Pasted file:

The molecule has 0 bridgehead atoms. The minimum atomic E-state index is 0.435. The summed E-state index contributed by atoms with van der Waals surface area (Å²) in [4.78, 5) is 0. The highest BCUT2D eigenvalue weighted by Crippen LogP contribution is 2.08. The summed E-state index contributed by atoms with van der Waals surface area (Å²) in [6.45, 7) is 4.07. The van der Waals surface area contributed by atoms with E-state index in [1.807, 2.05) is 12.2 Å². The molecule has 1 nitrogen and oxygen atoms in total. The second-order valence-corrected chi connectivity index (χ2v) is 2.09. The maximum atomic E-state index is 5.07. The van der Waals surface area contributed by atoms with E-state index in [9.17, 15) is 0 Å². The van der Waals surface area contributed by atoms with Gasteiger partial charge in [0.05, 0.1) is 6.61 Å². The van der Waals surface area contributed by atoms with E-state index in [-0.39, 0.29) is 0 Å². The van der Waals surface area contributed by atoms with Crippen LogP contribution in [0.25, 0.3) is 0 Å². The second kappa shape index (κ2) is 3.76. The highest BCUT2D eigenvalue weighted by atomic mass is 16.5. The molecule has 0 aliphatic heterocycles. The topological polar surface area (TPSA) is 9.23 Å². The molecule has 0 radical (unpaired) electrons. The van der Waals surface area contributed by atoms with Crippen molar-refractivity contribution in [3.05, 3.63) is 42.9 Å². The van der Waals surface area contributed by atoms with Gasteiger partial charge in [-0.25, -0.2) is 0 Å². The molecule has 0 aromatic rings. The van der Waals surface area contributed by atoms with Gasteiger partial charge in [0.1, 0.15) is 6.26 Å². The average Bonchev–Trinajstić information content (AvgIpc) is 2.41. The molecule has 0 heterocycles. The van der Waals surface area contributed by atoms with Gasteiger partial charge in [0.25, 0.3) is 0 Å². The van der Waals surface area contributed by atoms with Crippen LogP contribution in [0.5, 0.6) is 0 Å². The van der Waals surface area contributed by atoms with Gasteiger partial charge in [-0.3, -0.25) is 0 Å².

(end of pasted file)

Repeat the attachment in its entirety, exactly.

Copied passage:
The molecule has 0 bridgehead atoms. The minimum atomic E-state index is 0.435. The summed E-state index contributed by atoms with van der Waals surface area (Å²) in [4.78, 5) is 0. The highest BCUT2D eigenvalue weighted by Crippen LogP contribution is 2.08. The summed E-state index contributed by atoms with van der Waals surface area (Å²) in [6.45, 7) is 4.07. The van der Waals surface area contributed by atoms with E-state index in [1.807, 2.05) is 12.2 Å². The molecule has 1 nitrogen and oxygen atoms in total. The second-order valence-corrected chi connectivity index (χ2v) is 2.09. The maximum atomic E-state index is 5.07. The van der Waals surface area contributed by atoms with E-state index in [9.17, 15) is 0 Å². The van der Waals surface area contributed by atoms with Gasteiger partial charge in [0.05, 0.1) is 6.61 Å². The van der Waals surface area contributed by atoms with E-state index in [-0.39, 0.29) is 0 Å². The van der Waals surface area contributed by atoms with Crippen LogP contribution in [0.25, 0.3) is 0 Å². The second kappa shape index (κ2) is 3.76. The highest BCUT2D eigenvalue weighted by atomic mass is 16.5. The molecule has 0 aliphatic heterocycles. The topological polar surface area (TPSA) is 9.23 Å². The molecule has 0 radical (unpaired) electrons. The van der Waals surface area contributed by atoms with Crippen molar-refractivity contribution in [3.05, 3.63) is 42.9 Å². The van der Waals surface area contributed by atoms with Gasteiger partial charge in [-0.25, -0.2) is 0 Å². The molecule has 0 aromatic rings. The van der Waals surface area contributed by atoms with Gasteiger partial charge in [0.1, 0.15) is 6.26 Å². The average Bonchev–Trinajstić information content (AvgIpc) is 2.41. The molecule has 0 heterocycles. The van der Waals surface area contributed by atoms with Gasteiger partial charge in [0.25, 0.3) is 0 Å². The van der Waals surface area contributed by atoms with Crippen LogP contribution in [0.5, 0.6) is 0 Å². The van der Waals surface area contributed by atoms with Gasteiger partial charge in [-0.3, -0.25) is 0 Å².